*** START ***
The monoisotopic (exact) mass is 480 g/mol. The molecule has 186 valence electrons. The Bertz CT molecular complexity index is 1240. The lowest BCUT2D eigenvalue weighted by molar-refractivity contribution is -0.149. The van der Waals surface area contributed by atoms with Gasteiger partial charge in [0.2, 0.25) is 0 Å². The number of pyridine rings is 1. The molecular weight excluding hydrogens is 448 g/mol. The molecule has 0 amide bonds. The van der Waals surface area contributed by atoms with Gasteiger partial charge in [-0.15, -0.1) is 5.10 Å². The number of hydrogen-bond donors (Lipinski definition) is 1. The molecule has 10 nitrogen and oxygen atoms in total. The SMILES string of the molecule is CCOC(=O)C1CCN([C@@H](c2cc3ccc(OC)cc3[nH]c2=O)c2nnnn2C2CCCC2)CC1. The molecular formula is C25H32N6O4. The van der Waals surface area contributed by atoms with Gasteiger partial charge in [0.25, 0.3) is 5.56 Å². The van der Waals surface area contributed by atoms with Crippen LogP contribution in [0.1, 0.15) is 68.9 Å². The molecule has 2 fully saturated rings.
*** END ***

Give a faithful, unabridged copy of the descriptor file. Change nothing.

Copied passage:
The monoisotopic (exact) mass is 480 g/mol. The molecule has 186 valence electrons. The Bertz CT molecular complexity index is 1240. The lowest BCUT2D eigenvalue weighted by molar-refractivity contribution is -0.149. The van der Waals surface area contributed by atoms with Gasteiger partial charge in [0.2, 0.25) is 0 Å². The number of pyridine rings is 1. The molecular weight excluding hydrogens is 448 g/mol. The molecule has 0 amide bonds. The van der Waals surface area contributed by atoms with Gasteiger partial charge in [-0.15, -0.1) is 5.10 Å². The number of hydrogen-bond donors (Lipinski definition) is 1. The molecule has 10 nitrogen and oxygen atoms in total. The SMILES string of the molecule is CCOC(=O)C1CCN([C@@H](c2cc3ccc(OC)cc3[nH]c2=O)c2nnnn2C2CCCC2)CC1. The molecular formula is C25H32N6O4. The van der Waals surface area contributed by atoms with Gasteiger partial charge in [0.25, 0.3) is 5.56 Å². The van der Waals surface area contributed by atoms with Crippen LogP contribution in [0.1, 0.15) is 68.9 Å². The molecule has 2 fully saturated rings.